The NCRC used multivariate regression analysis to explain the percentage of subprime loans in a census tract while controlling for various demographic, economic, and risk factors. It found that after it took into account risk, housing-market conditions, and other factors, the level of subprime lending for refinance increased in nine of the 10 MSAs as the proportion of African-Americans in a neighborhood increased but in only six of the 10 MSAs for home-purchase lending. Similarly, the portion of subprime refinance lending increased in seven of the 10 MSAs when the number of residents over 65 increased in a neighborhood but in only three of the 10 MSAs for home-purchase lending.
The MBA raises several concerns about the data and analytical approach used by the NCRC. First, it questions the use of data (HMDA, credit scores, and census) collected more than 12 years apart by various sources. The MBA doesn't believe the implicit assumption that nothing substantive changed in credit conditions, markets, neighborhoods, or individual financial conditions during this period. Since the NCRC cannot identify any specific loan as a subprime loan, the MBA questions the NCRC's use of HUD's list of subprime lenders that self-reported that over 50 percent of their loans are subprime. According to the MBA, this implies that up to 50 percent of the loans of some of the lenders classified as subprime are really prime loans. Likewise, some of the lenders not classified as subprime (i.e., less than half of their business consists of subprime loans) also make subprime loans but are excluded from the analysis. Thus, the data may well misrepresent the true marketplace.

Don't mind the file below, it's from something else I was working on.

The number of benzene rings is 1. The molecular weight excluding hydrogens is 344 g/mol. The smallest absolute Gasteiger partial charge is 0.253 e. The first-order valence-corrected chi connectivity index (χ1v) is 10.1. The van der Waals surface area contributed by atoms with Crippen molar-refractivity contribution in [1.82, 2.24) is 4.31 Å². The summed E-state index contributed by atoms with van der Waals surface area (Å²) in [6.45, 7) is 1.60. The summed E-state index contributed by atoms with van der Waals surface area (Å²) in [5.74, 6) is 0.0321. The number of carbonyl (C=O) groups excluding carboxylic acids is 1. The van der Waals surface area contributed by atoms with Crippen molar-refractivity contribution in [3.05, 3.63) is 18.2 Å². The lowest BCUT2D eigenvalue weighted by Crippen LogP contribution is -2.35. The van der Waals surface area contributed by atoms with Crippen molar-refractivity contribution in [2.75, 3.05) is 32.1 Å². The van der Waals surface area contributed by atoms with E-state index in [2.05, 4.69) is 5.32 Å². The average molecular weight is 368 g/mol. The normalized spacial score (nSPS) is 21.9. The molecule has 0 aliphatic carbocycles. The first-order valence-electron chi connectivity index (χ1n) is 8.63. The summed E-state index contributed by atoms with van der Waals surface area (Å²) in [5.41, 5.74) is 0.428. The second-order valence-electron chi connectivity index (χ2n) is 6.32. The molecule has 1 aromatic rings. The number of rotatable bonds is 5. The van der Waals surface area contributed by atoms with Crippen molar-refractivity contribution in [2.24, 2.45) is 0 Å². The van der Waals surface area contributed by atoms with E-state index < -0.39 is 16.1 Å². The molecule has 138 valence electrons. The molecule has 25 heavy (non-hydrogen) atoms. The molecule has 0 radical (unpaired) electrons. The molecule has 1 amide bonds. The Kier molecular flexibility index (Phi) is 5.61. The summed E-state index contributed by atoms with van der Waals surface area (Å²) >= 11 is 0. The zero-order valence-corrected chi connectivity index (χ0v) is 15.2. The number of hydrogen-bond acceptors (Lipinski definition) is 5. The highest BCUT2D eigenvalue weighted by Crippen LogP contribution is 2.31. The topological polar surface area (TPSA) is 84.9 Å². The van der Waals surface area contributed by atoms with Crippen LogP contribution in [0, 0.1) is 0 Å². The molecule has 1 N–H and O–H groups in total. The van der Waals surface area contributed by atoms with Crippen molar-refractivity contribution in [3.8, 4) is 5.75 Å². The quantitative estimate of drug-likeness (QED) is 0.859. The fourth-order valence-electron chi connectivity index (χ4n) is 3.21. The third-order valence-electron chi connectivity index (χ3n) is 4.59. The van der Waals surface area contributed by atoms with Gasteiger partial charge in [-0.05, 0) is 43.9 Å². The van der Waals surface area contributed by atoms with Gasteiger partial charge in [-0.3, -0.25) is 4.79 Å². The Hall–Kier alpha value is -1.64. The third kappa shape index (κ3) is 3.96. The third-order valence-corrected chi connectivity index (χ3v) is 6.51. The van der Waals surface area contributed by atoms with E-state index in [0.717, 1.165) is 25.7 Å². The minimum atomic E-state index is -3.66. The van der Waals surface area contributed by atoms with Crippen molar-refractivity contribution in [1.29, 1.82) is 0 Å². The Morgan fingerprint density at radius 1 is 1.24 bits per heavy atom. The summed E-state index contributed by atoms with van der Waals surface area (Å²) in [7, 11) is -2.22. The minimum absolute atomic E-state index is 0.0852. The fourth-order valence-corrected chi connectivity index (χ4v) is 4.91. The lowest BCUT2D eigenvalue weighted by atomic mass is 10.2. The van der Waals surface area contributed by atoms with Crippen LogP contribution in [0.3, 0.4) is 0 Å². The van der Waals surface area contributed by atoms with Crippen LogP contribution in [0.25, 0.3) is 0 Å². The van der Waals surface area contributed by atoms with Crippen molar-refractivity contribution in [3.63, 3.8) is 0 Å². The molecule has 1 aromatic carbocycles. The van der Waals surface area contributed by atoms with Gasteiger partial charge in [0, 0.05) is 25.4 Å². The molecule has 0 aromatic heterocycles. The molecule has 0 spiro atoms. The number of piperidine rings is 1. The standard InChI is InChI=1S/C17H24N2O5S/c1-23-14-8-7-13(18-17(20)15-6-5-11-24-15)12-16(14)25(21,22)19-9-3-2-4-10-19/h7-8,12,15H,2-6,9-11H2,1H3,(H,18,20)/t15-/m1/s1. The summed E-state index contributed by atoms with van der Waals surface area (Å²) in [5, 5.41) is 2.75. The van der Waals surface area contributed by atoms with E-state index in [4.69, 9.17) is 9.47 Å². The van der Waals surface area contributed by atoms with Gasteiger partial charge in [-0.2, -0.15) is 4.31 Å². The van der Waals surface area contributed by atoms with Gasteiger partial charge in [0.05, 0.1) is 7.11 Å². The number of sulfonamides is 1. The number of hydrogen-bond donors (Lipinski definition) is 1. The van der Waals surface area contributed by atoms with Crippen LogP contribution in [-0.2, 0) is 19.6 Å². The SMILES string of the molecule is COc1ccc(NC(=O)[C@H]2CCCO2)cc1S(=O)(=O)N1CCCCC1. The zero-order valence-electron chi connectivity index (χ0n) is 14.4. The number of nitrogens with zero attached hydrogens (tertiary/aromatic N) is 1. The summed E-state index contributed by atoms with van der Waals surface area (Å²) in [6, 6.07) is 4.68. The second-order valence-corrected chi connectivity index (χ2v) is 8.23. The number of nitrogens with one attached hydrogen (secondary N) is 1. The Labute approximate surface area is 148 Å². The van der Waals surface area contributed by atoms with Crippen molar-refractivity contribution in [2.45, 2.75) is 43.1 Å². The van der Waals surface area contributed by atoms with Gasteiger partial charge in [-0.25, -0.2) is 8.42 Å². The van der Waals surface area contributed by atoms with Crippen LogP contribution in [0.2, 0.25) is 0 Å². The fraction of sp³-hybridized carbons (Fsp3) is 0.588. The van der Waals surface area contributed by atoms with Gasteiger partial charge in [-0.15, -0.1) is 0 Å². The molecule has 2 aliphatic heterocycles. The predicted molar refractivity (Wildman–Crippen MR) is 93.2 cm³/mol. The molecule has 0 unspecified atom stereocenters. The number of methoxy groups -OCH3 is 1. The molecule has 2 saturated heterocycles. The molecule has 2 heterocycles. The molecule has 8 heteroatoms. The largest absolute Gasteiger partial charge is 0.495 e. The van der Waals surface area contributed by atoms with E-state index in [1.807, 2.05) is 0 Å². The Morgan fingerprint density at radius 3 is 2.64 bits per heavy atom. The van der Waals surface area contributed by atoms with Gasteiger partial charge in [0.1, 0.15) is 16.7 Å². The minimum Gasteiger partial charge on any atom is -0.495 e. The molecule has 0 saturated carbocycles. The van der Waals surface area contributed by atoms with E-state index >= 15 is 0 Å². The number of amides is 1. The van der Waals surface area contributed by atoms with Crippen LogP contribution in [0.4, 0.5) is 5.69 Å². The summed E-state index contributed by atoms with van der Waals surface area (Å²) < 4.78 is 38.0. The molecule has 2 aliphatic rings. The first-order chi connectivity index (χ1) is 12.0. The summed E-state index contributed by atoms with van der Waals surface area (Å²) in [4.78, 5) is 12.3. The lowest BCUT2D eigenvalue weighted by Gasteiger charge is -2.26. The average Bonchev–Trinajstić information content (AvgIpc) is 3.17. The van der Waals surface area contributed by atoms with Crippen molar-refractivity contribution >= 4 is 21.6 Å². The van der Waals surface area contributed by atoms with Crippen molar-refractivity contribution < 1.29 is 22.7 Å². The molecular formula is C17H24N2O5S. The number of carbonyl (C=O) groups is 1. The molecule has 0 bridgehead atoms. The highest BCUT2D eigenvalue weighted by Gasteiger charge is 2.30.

The MBA also has reservations about the NCRC's decision to separate credit scores into quintiles. Such a division suggests that one of the quintiles contains credit scores between 600 and 800. The MBA indicates that based on its information, this range contains not only the majority of prime loans but also a large share of subprime loans. Consequently, the MBA doubts that the credit-score variable adequately distinguishes between the prime and subprime markets.
Finally, the MBA suggests that when the NCRC interprets the results of its analysis, it confuses correlation with causality. Correlation indicates a relationship between two variables. Causality implies a cause-and-effect relationship between two variables such that a change in one variable causes a change in the other variable. Thus, the MBA maintains that the NCRC is overstating its findings if it claims to have demonstrated causality when it is presenting only a correlation.
NCRC's Recommendations On the basis of its analysis, the NCRC makes several recommendations, among them: Congress should enact comprehensive anti-predatory lending legislation; bank regulatory agencies should expand coverage of the Community Reinvestment Act (CRA) to include independent mortgage companies and all non-depository affiliates of banks; the Federal Reserve Board of Governors should intensify its anti-discrimination and fair-lending oversight; and federal agencies should be more diligent in enforcing the fair-lending laws in the case of nonbank lenders.
The MBA contends that the implementation of the NCRC's recommendations would result in deterioration in the efficiency of credit markets, which, in turn, would lead to a rise in the cost of credit for everyone, including those the policy proposals are designed to help. Thus, a whole group of borrowers might be locked out of the market because they can't afford the cost of credit necessary to compensate for the risk of lending to them.
No doubt the NCRC would have some responses to the criticisms raised by the MBA. However, the exchange, as presented, is informative. One important lesson learned from the preceding discussion is that although predatory lending might be a subset of subprime lending, the two should not automatically be considered the same. Specific actions by lenders must be identified as abusive before their behavior is considered predatory. Nonetheless, it is fair to say that the issue about the extent of predatory lending in the U.S. has yet to be resolved.